I have been making all these deliberations because things just don’t seem quite right in Bangladesh at the moment. Awami League is at the helm. The party is fully in its president Sheikh Hasina’s hold. She says she has taken us to the development highway. Unless the government has continuity, this development will come to a halt, she fears. In other words, if the country is to continue to progress forward, Awami League must be brought to power again. A few days back in parliament, an MP of the government’s sidekick Jatiya Party blatantly said, Sheikh Hasina has to remain prime minister for two more terms, without votes, if necessary. Such ideas do not bode well.

There was a time where they had been no alternative to Awami League and its lifeblood Bangabandhu Sheikh Mujibur Rahman. It has 292 members out of 300 in parliament, so many find hard to understand why Bangabandhu opted for the one-party BKSAL. After a long spell of rough times, Awami League, under the leadership of Sheikh Hasina, managed to come back to power.

From 1991 to 2008, we never saw a party manage to form the government two consecutive times. The people voted for change. For the first couple of years, the governments would do well. Then towards the end, there would be an uncontrolled deluge of crime, corruption, forceful grabbing of property and so on. The voters, fed up with the state of affairs, would drop one party and opt for the other. It wouldn’t always be a good thing, but still, the people had the power to choose.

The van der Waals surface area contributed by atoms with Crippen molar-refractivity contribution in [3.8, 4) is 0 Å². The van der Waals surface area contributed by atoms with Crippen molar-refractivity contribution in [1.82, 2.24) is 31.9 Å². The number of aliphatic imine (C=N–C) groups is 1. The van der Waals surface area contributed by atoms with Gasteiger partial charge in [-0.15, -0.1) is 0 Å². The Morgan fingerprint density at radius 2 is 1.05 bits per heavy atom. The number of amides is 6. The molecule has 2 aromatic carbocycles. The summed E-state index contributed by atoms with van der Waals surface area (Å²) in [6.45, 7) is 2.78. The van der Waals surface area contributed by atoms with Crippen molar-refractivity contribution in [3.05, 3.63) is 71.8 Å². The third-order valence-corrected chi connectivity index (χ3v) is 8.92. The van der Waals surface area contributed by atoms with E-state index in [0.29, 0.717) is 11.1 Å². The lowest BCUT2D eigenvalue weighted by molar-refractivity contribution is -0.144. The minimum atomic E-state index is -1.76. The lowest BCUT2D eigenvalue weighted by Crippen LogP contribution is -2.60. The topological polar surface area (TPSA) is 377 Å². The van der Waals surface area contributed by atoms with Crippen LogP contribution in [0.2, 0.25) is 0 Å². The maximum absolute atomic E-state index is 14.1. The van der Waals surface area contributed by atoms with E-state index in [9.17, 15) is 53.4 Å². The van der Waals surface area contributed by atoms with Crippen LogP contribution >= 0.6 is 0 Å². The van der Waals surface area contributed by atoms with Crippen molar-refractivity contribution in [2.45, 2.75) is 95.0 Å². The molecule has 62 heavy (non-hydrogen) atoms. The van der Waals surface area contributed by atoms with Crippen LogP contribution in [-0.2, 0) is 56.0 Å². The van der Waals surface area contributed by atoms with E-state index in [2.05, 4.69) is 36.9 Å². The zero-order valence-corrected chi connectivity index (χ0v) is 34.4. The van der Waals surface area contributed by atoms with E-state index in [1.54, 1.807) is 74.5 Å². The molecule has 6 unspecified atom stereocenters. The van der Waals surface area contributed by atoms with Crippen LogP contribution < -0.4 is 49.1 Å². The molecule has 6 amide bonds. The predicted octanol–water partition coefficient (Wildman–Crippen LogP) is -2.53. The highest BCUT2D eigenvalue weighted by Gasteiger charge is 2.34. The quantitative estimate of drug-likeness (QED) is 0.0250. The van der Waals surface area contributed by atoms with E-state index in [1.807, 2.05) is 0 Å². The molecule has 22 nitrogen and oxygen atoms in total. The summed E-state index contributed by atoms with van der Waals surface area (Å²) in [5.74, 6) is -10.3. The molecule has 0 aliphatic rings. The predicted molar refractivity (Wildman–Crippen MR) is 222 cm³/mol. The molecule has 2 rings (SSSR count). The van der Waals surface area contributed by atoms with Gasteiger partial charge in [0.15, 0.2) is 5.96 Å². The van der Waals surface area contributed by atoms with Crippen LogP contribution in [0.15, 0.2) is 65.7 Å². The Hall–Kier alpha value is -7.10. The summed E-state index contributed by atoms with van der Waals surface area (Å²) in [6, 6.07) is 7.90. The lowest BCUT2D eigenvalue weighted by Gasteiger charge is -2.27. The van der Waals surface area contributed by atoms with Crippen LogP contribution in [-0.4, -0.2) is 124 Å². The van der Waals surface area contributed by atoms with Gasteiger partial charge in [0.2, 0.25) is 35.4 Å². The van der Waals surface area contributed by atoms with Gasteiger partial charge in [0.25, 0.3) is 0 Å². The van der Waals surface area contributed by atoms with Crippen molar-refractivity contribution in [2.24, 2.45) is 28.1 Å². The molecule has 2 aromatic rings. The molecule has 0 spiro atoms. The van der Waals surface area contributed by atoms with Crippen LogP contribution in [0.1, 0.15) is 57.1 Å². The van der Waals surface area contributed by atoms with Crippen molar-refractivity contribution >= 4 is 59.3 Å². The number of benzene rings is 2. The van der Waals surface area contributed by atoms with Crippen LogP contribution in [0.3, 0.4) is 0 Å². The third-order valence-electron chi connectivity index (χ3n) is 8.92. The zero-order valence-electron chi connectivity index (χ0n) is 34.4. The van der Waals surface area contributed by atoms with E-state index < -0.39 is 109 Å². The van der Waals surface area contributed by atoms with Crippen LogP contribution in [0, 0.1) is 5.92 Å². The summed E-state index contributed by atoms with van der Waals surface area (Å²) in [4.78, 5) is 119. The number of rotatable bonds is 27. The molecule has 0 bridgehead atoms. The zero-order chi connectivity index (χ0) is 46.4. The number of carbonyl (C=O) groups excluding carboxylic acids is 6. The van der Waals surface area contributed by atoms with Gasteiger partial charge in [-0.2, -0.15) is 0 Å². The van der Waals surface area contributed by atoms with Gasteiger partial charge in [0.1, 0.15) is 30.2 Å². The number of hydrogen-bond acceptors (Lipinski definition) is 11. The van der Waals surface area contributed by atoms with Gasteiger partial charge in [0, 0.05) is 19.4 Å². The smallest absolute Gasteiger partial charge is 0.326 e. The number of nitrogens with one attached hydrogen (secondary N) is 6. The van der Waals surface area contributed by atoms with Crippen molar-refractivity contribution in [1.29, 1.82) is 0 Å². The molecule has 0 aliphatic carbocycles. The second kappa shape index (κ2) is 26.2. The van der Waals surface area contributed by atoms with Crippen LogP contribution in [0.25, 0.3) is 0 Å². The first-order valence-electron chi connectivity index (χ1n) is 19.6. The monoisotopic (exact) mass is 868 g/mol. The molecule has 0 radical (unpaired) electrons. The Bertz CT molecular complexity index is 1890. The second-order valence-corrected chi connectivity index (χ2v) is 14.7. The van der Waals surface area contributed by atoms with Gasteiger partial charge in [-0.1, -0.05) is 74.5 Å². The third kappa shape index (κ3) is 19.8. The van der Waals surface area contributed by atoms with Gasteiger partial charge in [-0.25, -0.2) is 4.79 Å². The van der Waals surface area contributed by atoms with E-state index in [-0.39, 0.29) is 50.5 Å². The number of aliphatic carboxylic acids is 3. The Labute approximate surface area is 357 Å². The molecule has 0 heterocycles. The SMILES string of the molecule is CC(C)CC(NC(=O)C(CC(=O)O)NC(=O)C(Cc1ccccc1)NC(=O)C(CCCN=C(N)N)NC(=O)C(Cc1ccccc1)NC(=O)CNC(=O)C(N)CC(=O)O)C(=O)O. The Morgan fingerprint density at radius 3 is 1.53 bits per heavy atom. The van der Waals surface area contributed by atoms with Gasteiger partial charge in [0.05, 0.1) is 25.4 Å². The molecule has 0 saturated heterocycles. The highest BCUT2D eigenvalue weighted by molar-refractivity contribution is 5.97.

Since 2008, Awami League has come to power consecutively. It is up to the people whether they can make it for the third time. Whether the people can make this decision freely, all depends on the credibility of the election, the election commission and the government’s competence and image. The next election will prove just how competent and mature Awami League is as a party.

Awami League and its main opposition BNP are both desperate to win the next election. We see and hear them squabble every day. All sorts of equations are being formulated for the elections. For long the perception had been that Awami League was an anti-Muslim party and BNP a Muslim one. A total of 90 per cent of the people are Muslims. Awami League had long been eyeing that massive vote bank. It has tried to depict itself to the public as a party of the Muslims in 2006 when it signed a five-point deal with Khelafat Majlis. That effort fizzled out and Awami League also remained mum on that head.

The recent proximity between Awami League and Hefazat-e-Islam and other religious parties and groups, sends out a signal. Awami League wants to break BNP’s monopoly as a Muslim party and to distance the religious parties from BNP as much as possible. Is this an election strategy of Awami League? Or have the leaders and workers of Awami League undergone a change in mindset? After seven long decades, the party needs to answer this question.

Awami League had started off as a Muslim party. It was the East Pakistan Awami Muslim League, and it had been stated that ‘if Muslim League was to be made into a truly strong Muslim League or Muslim jamaat or Muslim national platform, then every adult Muslim would have to join this party….’
Awami League started off as the “people’s Muslim League”. It was in 1955 at the party’s council session that the word ‘Muslim’ was dropped. Since then Awami League has been endeavouring to don a non-communal character. So many years hence, the question now arises as to whether it has been able to become fully non-communal, or has the latent idea arisen once again? Is Awami League changing its strategy for the election, or is it going back to its roots?

* Mohiuddin Ahmad is a writer and researcher and can be reached at <> .

*This column, originally published in Prothom Alo Bangla print edition, has been rewritten in English by Ayesha Kabir.